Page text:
Updated: Jan 16
Yesterday, I had the privilege of experiencing an incredibly impactful art installation: the "On Terraced Earth" exhibit created by the artist Innocent Nkurunziza and curated by the art historian Talia Lieber. Located on a terraced peninsula on Lake Ruhondo, the exhibit was crafted entirely from natural materials such as rocks, clay, and tree bark. Not only was it aesthetically pleasing, but it also emphasised the importance of preserving and conserving the environment. This exhibit was a powerful demonstration of the strength of Rwanda's creative scene in 2023 and we're only in the first month of the year.
Rwanda has always been known for its rich and vibrant culture, with a wealth of traditional art forms, craftsmanship, music, and dance passed down through generations. However, what truly sets the creative scene apart today is the new generation of creatives who are breathing fresh life into these traditions, creating something truly unique and authentic. Rwandan artists are not just creating beautiful, aesthetically pleasing pieces, but also deeply meaningful, something that reflects the country's identity and emotions.
After 2 years of curfew and lockdowns, the creative scene, like all of our social lives, was greatly affected. But as restrictions lifted, it was as if a window was opened, and a vibrant cultural scene burst forth once more. Cultural events in 2022 were popping up everywhere, filling the void of connection and community that had been missed. Some of the performances I attended in 2022 left a profound impact on me, and gave me a glimpse into the creative scene of 2023 as well as an insight into the promising future of Rwanda's creative scene.
One particularly notable event I attended in 2022 was Michael Makembe's performance at the French Institute of Kigali, which seamlessly blended traditional and contemporary elements in a captivating and memorable way. As an audio cultural music archivist and beatmaker, Makembe brought fishermen from the Western Province to the city to perform with him. These fishermen, who typically sing on boats while they fish, were able to showcase their talents and cultural traditions in a unique setting. The fusion of Makembe's contemporary beats with the traditional singing of the fishermen on the boats of Lake Kivu was truly a one-of-a-kind experience. This performance not only highlighted the rich cultural heritage of the fishermen but also served as a powerful reminder that contemporary music can find inspiration from local cultures.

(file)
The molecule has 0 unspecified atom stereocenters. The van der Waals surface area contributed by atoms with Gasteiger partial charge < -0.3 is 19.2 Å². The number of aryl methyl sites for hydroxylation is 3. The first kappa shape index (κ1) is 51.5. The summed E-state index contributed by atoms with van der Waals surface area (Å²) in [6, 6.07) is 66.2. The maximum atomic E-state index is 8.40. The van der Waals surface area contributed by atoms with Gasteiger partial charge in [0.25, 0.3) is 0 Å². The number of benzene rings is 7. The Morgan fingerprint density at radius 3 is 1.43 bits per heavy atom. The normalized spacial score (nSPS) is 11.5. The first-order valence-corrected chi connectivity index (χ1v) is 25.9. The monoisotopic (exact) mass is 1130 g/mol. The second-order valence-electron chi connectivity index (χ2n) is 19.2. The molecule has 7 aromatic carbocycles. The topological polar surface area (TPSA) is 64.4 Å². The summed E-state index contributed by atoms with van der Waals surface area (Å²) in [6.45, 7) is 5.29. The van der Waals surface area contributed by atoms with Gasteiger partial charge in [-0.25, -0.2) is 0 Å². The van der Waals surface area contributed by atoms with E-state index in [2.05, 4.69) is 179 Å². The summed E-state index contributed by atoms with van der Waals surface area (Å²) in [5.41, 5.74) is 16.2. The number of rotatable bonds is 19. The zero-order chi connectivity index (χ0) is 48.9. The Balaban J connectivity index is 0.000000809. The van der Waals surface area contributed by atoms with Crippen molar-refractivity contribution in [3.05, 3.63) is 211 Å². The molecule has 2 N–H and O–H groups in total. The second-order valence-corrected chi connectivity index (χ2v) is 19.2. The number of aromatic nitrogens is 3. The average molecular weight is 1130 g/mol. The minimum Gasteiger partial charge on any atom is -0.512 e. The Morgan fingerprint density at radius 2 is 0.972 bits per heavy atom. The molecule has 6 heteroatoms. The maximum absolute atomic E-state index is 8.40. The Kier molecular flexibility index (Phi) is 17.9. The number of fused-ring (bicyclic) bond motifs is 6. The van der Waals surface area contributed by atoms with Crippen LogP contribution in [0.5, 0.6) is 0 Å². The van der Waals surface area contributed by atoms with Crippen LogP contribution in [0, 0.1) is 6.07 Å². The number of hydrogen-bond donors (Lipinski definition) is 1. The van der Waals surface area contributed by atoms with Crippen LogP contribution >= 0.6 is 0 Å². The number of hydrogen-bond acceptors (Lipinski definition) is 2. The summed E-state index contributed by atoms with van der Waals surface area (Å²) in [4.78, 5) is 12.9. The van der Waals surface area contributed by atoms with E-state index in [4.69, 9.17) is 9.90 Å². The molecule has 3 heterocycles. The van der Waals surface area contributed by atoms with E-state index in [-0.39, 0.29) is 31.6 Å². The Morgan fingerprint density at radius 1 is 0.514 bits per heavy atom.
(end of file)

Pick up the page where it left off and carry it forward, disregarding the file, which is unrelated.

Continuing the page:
Another performance that left a deep impression on me was Cedric Mizero's at l'Espace. This powerful and thought-provoking performance told the story of his lifelong friend Moses Turahirwa through a unique blend of dance, symbolism, and visual storytelling. The 50 performers on stage, each with their heads shrouded in mesh bags and dressed in white gloves and transparent tights, were beautifully choreographed to move in harmony with the main character. Cedric explained that these 50 performers represented the main character's thoughts, symbolically portrayed as caterpillars attempting metamorphosis but suffocated by the main character's struggles with mental well-being. This performance was a masterful display of artistic expression, using symbolism to convey powerful emotions and ideas without relying on dialogue, leaving the audience with an open interpretation.
An impactful experience was Amelia Umuhire's audio documentary at l'Espace. The documentary, featuring testimonies in French and Kinyarwanda, with English subtitles on screen, tells the personal story of Amelia's father. I was particularly moved by her choice to use an audio format, as she explained that footage from old TV archives of the Genocide against the Tutsi did not convey the emotional intricacies of the story she wanted to share. By using an audio format, she was able to delve deeper into the emotions, making for a more meaningful impact on audiences, and ultimately paying homage to her father and his memory.
Rwanda's creative scene is growing and gaining attention, as a new generation of artists experiment with new forms of art, telling their stories in new ways, and creating thought-provoking pieces that reflect the country's identity and emotions. They're pushing boundaries, making traditional forms their own and evoking a sense of belonging.
Overall, 2023 is poised to be a year of creativity in Rwanda's creative industry. The new generation of creatives are ready to share their talents with the world, and they are drawing inspiration from the country's rich heritage and culture. They're creating profound pieces of work that will make you think, and this creativity is likely to continue to flourish. It's an exciting time for Rwanda's creative scene, and I can't wait to see what this new generation of creatives will come up with next.